While the old Stadium is dust, Yankee management is determined to carry on the tradition of multiple uses. It’s an anomaly in this era of single use facilities, but a worthwhile one. Given the prodigious cost of every new stadium and the amount of public funding that is almost always involved, either directly or through infrastructure improvements in the local area, it seems foolish to have any facility sit vacant and dark throughout its primary tenant’s off-season.

So it is that under a perfect blue sky and in front of just over 30,000 cheering fans the two teams take the field. While technically a home game for Army, who ushered in football at the new Stadium with a game against Notre Dame last year, and who will play here again in 2014 and 2015, the fans are evenly divided. Both West Point and the New Jersey campus of Rutgers are only an hour’s drive away, and both schools have plenty of alumni in Gotham. I have no passionate rooting interest, but have taken the opportunity for a few days in the City and a chance to see the Stadium in a different light.

The gridiron stretches from home plate out to the center field fence; and my seat in the tier, which would normally be near the right field foul pole, today looks down at the 40 yard line. On paper Army is the decided underdog, coming in at 3-6 while Rutgers at 6-3 still hopes for at least a share of the Big East title. But despite its status, Army scores first. On their opening drive freshman fullback Larry Dixon breaks free for a 55 yard run to the Rutgers 3 yard line. While the Scarlet Knights defense stiffens, Army converts a short field goal to lead 3-0. By halftime Army has added another field goal, and Rutgers has gotten on the board with a late touchdown followed by a missed extra point. Through two quarters the game is deadlocked at 6-6.

The second half opens with Rutgers asserting its superiority. Led by quarterback Charles Dodd’s passing the visitors drive effortlessly down the field. Less than five minutes into the third quarter, Dodd finds Brandon Coleman with a 38-yard scoring strike. But Army remains tenacious, and helped by an interception of a Dodd pass, drives for a touchdown just as the final quarter begins. But the extra point is missed, leaving Rutgers with a one point lead.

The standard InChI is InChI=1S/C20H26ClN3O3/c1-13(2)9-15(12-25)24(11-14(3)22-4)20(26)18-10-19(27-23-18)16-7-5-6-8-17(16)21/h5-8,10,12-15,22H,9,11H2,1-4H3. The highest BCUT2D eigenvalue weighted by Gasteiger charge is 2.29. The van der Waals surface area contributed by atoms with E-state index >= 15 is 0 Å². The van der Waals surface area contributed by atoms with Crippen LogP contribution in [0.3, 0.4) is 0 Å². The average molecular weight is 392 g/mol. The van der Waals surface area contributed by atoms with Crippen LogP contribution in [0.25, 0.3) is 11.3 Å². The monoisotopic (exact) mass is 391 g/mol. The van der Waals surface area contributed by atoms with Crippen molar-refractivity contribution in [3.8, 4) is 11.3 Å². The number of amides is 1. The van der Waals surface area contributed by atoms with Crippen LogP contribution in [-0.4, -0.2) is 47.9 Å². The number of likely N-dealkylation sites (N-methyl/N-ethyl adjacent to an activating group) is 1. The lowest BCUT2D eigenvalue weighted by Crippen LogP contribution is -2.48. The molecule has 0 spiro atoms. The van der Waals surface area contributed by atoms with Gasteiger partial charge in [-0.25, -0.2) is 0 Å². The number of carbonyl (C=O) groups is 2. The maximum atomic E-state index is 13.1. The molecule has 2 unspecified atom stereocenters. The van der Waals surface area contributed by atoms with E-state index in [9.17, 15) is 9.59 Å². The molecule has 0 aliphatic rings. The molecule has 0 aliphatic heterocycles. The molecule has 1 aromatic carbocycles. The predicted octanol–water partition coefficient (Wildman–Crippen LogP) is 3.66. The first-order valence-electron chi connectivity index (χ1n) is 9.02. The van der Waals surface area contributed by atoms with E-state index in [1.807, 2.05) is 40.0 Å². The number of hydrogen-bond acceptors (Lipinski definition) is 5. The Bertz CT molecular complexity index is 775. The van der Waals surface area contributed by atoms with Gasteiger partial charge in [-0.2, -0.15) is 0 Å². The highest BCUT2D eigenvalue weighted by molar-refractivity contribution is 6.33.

Midway through the fourth quarter, the game finally turns in a matter of three plays. After a Rutgers drive is halted by another Army pick, running back Stephen Fraser takes an option pitch from Army quarterback Angel Santiago and streaks around left end. Fraser races 51 yards from the Army 48 to the Rutgers 1 yard line. Army fans erupt, believing the Black Knights have a chance to improbably take the lead. The Army cannon even fires, the battery men mistakenly thinking Fraser scored.

Instead it is the worst result of all. A tripping penalty negates the run and brings the ball all the way back to a 2nd and 15 on Army’s 43. After two incomplete passes, the Black Knights prepare to punt. All afternoon fans around me have noted how the Army punter stands barely ten yards behind center, a good three to four yards closer than his Rutgers counterpart. This time the formation proves fatal to Army’s hopes for an upset. The punt is easily blocked; Rutgers’ Jordan Thomas picks up the loose ball and runs 32 yards for a touchdown. The sudden turn of events deflates Army’s partisans in the stands. Rutgers adds another touchdown in the closing minute to lock the final score at 27-12. It is a tally that does not reflect the unexpectedly but enjoyably tight nature of the contest.

With the game over, the two teams come together on the fifty yard line. While Army has a long tradition on the gridiron, and while Rutgers has done much to improve its program in recent years, these are not the massive football factories that dominate the discussion; and all too often, the controversy, of college sports. There are few if any dreams of NFL glory dancing in the heads of the young men at midfield. As a group they walk first to the far end zone, where before the corps of Army cadets packing the Stadium’s left field bleachers they sing the Academy’s alma mater. Then they cross the field to do the same for the Rutgers theme song in front of the winning team’s student body.

A beautiful afternoon has become a pleasant evening in the Bronx. But for a bowl game scheduled for December 30th, the Stadium now prepares to sleep for the winter, as the crowd heads for the exits. The Rutgers fans leave with a hard-fought victory; while the Army faithful must content themselves with the certain knowledge of an honorable effort. As for me, the 4 train awaits.